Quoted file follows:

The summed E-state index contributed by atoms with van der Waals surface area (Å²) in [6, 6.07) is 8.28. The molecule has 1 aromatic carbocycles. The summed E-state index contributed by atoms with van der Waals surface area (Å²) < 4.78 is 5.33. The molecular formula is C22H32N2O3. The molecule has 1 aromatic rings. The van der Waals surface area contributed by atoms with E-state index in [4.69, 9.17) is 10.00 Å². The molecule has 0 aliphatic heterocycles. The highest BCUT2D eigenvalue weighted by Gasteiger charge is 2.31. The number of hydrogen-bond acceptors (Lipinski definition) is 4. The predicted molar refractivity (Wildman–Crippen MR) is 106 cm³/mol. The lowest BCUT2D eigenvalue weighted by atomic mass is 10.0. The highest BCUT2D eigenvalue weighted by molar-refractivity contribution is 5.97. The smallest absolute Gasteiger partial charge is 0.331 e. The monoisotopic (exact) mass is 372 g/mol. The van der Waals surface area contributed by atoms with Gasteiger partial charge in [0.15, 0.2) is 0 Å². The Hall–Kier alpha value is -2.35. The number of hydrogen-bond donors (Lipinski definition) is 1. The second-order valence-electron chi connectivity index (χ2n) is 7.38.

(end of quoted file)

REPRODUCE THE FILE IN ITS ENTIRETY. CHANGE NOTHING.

The summed E-state index contributed by atoms with van der Waals surface area (Å²) in [6, 6.07) is 8.28. The molecule has 1 aromatic carbocycles. The summed E-state index contributed by atoms with van der Waals surface area (Å²) < 4.78 is 5.33. The molecular formula is C22H32N2O3. The molecule has 1 aromatic rings. The van der Waals surface area contributed by atoms with E-state index in [4.69, 9.17) is 10.00 Å². The molecule has 0 aliphatic heterocycles. The highest BCUT2D eigenvalue weighted by Gasteiger charge is 2.31. The number of hydrogen-bond acceptors (Lipinski definition) is 4. The predicted molar refractivity (Wildman–Crippen MR) is 106 cm³/mol. The lowest BCUT2D eigenvalue weighted by atomic mass is 10.0. The highest BCUT2D eigenvalue weighted by molar-refractivity contribution is 5.97. The smallest absolute Gasteiger partial charge is 0.331 e. The monoisotopic (exact) mass is 372 g/mol. The van der Waals surface area contributed by atoms with Gasteiger partial charge in [0.15, 0.2) is 0 Å². The Hall–Kier alpha value is -2.35. The number of hydrogen-bond donors (Lipinski definition) is 1. The second-order valence-electron chi connectivity index (χ2n) is 7.38.